O Canada

Trump’s North American trade deal poses challenge for German carmakers

main 36159201 DPA – BMW factory plan Spartanburg South Carolina US North America trade deal nafta USMCA Canada Mexico
Exactly what Donald Trump wants: production in South Carolina. Source: DPA

Donald Trump and Canadian Prime Minister Justin Trudeau both cried victory over a new trade deal between the two countries and Mexico, but it poses challenges, especially for carmakers.

The accord, the United States Mexico Canada Agreement (USMCA), was agreed to Sunday and removes much of the uncertainty about future trade and investment in the three-country bloc, which is a big plus. But it also increases the requirements for local content production and for the first time specifies minimum wage levels, which is problematic for German carmakers and their suppliers.

The new conditions are supposed to bring more auto production to the US, something Mr. Trump promised his voters. The US President said the current, 24-year-old North American Free Trade Agreement (NAFTA) led to job losses as companies moved their manufacturing abroad, especially to Mexico.

The two rules on local content and minimum wages pose a challenge for Volkswagen, Daimler and BMW, especially for their production sites in Mexico. For imports to be freed from tariffs, the new treaty, which must still be approved by national legislators, raises the local content requirement from 62.5 percent to 75 percent, starting in 2020. This will affect German carmakers, who by and large import engines from Europe. If they transferred engine production to North America, they would significantly impact their European factories.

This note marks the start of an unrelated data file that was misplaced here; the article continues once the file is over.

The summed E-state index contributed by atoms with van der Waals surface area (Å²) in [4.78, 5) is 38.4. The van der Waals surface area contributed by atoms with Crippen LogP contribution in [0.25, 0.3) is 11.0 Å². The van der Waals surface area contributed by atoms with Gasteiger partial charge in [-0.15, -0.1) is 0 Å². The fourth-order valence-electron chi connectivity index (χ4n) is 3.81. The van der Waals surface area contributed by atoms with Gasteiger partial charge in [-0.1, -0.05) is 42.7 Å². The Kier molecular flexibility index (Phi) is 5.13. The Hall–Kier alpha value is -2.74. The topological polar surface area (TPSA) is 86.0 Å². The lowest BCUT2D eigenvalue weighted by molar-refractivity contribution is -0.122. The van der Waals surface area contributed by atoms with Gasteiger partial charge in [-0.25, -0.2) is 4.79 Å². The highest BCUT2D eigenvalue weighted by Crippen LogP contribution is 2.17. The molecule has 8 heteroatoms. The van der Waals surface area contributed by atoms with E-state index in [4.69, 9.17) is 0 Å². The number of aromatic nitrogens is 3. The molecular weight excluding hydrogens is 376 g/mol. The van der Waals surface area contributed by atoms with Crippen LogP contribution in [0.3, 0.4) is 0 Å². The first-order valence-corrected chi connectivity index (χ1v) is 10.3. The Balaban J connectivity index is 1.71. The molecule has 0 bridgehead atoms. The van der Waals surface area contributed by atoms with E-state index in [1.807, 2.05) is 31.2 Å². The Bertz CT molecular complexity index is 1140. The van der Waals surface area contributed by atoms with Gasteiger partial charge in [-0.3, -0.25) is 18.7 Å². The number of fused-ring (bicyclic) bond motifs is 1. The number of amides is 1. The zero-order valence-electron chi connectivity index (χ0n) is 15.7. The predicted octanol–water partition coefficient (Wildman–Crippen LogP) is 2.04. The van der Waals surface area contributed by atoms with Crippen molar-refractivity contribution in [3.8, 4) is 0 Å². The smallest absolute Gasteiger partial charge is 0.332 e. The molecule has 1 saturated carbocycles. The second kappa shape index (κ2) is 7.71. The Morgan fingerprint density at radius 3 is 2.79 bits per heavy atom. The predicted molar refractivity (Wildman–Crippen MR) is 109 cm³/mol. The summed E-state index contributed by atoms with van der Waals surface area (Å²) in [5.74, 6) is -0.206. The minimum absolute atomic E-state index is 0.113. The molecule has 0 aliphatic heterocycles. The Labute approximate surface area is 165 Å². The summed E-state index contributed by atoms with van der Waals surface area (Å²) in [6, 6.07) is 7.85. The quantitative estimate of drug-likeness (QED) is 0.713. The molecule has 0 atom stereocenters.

New trade barriers?

Another new requirement, that at least two-fifths of the vehicle be produced by workers earning at least $16 an hour, is designed to either increase US production or promote wage increases in Mexico, where it is well below this new level. Increasing higher wages, however, would eat into the profitability of production in Mexico, where VW, BMW and Mercedes as well as their German suppliers, like Bosch and Continental, have plants. This requirement will also impact Japanese carmakers like Toyota and Nissan.

“A close examination of the new treaty will have to show whether trade can flow unhindered as it does under NAFTA or whether new trade barriers are being raised,” said Joachim Lang, head of the business lobby group BDI, which represents German manufacturers.

European carmakers could still export vehicles from Europe and pay the current 2.5 percent tariff, but there is a risk the Trump administration will hike this duty to 20 or 25 percent. US Secretary of Commerce, Wilbur Ross, is currently examining whether to increase the duties on imported cars. The US and EU called a ceasefire in this dispute pending negotiations over a new trade treaty. The initial meeting last month, however, made little progress.

German manufacturers also face uncertainty with the new deal, because it requires approval from legislatures in the US, Canada and Mexico. With the US’ midterm elections next month, it will likely be 2019 before Congress can take up the issue. The result could depend on whether Republicans retain control in both houses.

Annett Meiritz is a Washington correspondent for Handelsblatt and Gerd Braune is Canadian correspondent. Till Hoppe is a Brussels correspondent for Handelsblatt. Darrell Delamaide adapted this story into English for Handelsblatt Global. To contact the authors: meiritz@handelsblatt.com,  braune@handelsblatt.com, and hoppe@handelsblatt.com.

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